This essay by George F. Will reminds me that in about six weeks we’re going to be commemorating the 50th anniversary of President Kennedy’s assassination.
I’ve been dreading it for quite some time, in no small measure because the usual trickle of essays on the subject is going to become a tsunami. The occasion will undoubtedly bring all the conspiracy theorists out of the woodwork to parade their pet notions of whodunit and why and how.
I’ve written a few pieces myself on the subject of the assassination, and I probably will recycle some of them as the day comes around. But right now, prompted by the Will essay, I’m wondering about something in particular: how many people in this country today would be able to correctly identify the political affiliation of Lee Harvey Oswald as Communist? My guess is: not so many.
Will points out that the story of the Kennedy assassination started to be rewritten almost from the moment it occurred, and that even after Oswald was captured and known to be a dedicated leftist, the killing of JFK was often described as a story of the effects of right-wing hatred. That serves the approved narrative much better than the truth.
Although conspiracy theorists have their own manifold and sundry motivations for believing all the things they believe, part of the effect of the cacophony of possibilities is to absolve the true culprit—the far left—of responsibility, and to assign guilt to almost anyone other than the person who actually did it. The need is to blame the right, the government, the CIA, the FBI, the Vice President, the Mafia, the Jews (we couldn’t leave them out, could we?), Castro (at least he’s on the left), and even Officer Tippit, one of Oswald’s victims. And that’s just the tip of the conspiracy iceberg.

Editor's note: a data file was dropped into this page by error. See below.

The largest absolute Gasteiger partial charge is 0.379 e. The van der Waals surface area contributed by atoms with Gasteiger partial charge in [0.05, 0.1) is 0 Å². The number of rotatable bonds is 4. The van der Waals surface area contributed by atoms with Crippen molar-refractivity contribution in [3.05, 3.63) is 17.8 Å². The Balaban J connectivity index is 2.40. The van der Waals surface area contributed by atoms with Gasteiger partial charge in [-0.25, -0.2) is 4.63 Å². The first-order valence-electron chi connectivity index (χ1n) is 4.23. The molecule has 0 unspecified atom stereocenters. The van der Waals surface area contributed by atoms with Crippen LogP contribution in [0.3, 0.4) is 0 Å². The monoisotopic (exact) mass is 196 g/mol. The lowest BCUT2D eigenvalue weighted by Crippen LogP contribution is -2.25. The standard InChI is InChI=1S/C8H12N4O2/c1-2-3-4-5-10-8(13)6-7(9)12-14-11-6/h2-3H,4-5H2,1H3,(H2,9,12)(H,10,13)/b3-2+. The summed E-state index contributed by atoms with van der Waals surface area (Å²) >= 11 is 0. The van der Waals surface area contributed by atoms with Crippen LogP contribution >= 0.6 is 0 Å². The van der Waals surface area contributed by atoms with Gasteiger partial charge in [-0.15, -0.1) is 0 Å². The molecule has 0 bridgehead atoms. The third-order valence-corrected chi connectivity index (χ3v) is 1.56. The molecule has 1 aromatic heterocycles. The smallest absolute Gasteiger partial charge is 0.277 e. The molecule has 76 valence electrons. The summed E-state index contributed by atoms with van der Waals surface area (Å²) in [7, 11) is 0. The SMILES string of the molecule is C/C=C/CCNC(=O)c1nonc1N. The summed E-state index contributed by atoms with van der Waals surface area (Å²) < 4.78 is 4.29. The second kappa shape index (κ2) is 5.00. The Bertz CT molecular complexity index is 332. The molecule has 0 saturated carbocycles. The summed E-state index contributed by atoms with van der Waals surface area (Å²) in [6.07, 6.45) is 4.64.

It’s not innocuous, and it boggles the mind that even now, when the evidence of Oswald’s sole guilt is so clear and compelling that it is virtually a certainty, polls show that the majority of Americans still doubt it. In fact, belief in his guilt was never very high at any point:
According to the AP-GfK survey, conducted in mid-April, 59 percent of Americans think multiple people were involved in a conspiracy to kill the president, while 24 percent think Oswald acted alone, and 16 percent are unsure. A 2003 Gallup poll found that 75 percent of Americans felt there was a conspiracy.
The Oswald-acted-alone results, meanwhile, are the highest since the period three years after the assassination, when 36 percent said one man was responsible for Kennedy’s death.
A pathetic lack of critical thinking, I’m afraid.
[NOTE: I fully expect an outcry of disagreement from people coming to this blog in order to spout their favorite conspiracy theories. I'm not going to reinvent the wheel, so I'll just refer them to some previous posts I've written on the subject (including comments): this, this, and this. Also please see the text of the Vincent Bugliosi tome about the assassination, Reclaiming History, the text of which is online and searchable. Read it, or at least selected parts of it, and you'll learn a great deal.]